Dear Annie: I am a 30-something woman and was in a relationship with another woman for two years. "Angie" was physically, emotionally and mentally abusive toward me.
She decided many times to break off our relationship, but would then realize she missed me. She would e-mail, text, call, send letters, etc., until I gave in and we would date again. Then the abuse would start back up, and she would leave me again so I would be "safe." This off-and-on-again business took almost as big a toll on my self-esteem and self-worth as the physical abuse.
We currently have not spoken in four months, but in the past three days, Angie has twice managed to be where I am. When I see her in unplanned ways like this, I have anxiety attacks. She knows it upsets me because she apologizes, even though she obviously is making it a point to be in my presence.
I talked to my lawyer, and he is going to send her a threatening letter saying to refrain from all contact or a restraining order will be filed. Annie, I know this is the right thing to do, but since I made the decision, I feel guilty. I don't want to hurt Angie. She has feelings the same as anyone else. We had some good times, and she is someone I once loved deeply.
I know I need to protect myself and my sanity, and yes, I am getting into counseling again. But I also feel sadness over losing the relationship. How can I stop feeling guilty for hurting her?
Dear Confused: Many abuse victims feel responsible for both the happiness of the abuser and the success of the relationship, and when you take the necessary steps to extricate yourself, guilt is a common consequence. By deliberately putting herself in your path, Angie is attempting to manipulate those feelings and possibly win you back. We are glad you are getting back into counseling. It will help you realize that Angie's feelings are no longer your concern.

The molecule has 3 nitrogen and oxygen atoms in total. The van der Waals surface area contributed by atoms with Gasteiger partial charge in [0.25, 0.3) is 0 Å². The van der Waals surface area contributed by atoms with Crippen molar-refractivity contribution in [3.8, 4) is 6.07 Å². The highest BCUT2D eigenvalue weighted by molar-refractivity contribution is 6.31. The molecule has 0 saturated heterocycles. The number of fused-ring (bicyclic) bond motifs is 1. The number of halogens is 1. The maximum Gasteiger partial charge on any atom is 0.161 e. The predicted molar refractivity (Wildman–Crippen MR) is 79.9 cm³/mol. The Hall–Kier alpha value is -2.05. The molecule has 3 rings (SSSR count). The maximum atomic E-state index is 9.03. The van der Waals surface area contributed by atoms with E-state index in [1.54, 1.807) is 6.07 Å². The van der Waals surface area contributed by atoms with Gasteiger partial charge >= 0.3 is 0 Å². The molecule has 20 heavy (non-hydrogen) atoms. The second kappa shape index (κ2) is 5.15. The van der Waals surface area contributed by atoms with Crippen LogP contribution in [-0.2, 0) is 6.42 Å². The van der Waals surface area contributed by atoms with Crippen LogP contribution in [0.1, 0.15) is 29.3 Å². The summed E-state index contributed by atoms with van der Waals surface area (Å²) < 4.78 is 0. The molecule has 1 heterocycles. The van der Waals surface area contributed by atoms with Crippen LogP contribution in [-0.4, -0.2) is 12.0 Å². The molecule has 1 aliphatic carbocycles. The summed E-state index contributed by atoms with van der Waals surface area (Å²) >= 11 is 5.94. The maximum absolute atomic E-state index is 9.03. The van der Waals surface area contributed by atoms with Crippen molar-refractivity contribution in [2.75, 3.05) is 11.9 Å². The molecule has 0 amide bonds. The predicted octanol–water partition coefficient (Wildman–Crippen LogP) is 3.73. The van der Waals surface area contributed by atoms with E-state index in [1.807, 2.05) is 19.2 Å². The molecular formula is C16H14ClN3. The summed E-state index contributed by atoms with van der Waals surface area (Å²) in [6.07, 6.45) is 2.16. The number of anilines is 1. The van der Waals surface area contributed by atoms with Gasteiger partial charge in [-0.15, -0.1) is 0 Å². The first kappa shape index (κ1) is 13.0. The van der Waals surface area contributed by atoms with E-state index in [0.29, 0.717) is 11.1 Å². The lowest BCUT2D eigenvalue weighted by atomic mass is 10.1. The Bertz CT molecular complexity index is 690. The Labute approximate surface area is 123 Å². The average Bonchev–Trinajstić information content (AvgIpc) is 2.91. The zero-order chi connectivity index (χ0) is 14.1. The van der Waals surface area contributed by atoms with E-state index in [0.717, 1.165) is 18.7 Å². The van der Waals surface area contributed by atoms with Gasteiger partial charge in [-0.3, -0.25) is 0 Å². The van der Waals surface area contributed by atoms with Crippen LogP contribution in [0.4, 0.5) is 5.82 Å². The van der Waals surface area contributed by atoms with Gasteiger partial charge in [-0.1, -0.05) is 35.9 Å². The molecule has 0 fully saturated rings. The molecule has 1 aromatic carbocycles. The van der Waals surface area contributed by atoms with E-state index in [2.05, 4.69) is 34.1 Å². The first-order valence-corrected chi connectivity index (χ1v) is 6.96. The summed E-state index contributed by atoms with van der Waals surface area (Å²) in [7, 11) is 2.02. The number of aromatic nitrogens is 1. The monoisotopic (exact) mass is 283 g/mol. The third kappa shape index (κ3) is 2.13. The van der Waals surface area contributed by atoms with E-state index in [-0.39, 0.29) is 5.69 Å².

Dear Annie: My cousin and my best friend got into a major screaming match that almost came to blows. My cousin thinks "Josie" got her fired. I do not believe this is true. In addition, they both think the other one hates them.
I know my cousin is jealous of the time I spend with Josie, and vice versa. Also, they both have fairly strong personalities and are highly opinionated. The problem is, we are all booked to go on a two-week vacation together next summer, part of it on a cruise ship.
I'm trying to stay out of the middle. It is their fight, after all, and getting too involved will only make things worse. But I don't want my only vacation to be full of stress and misery. How do I handle this?
— Torn in Two
Dear Torn: Summer is several months away, and the two of them might reconcile. They don't want their vacation ruined, either. It also might be worth losing a deposit to cancel or reschedule your reservation. If no one can get out of the trip, however, please take some consolation in knowing that vacations, including cruises, offer a lot of space to avoid people who drive you batty.
Dear Annie: As someone involved with the American Cancer Society and the Relay For Life, it breaks my heart to know people are not considered "survivors" because they didn't receive radiation or chemo. Getting the cancer out of your body makes you a survivor no matter what.
My mother recently had a procedure where a mole and some extra skin were taken from her stomach because of melanoma. All those who have beaten cancer, in whatever form, are survivors in my eyes. Stand proudly. There are those of us who cheer for you.
— Survivor Supporter
Dear Survivor: Thank you for your words of encouragement. We know they are deeply appreciated.
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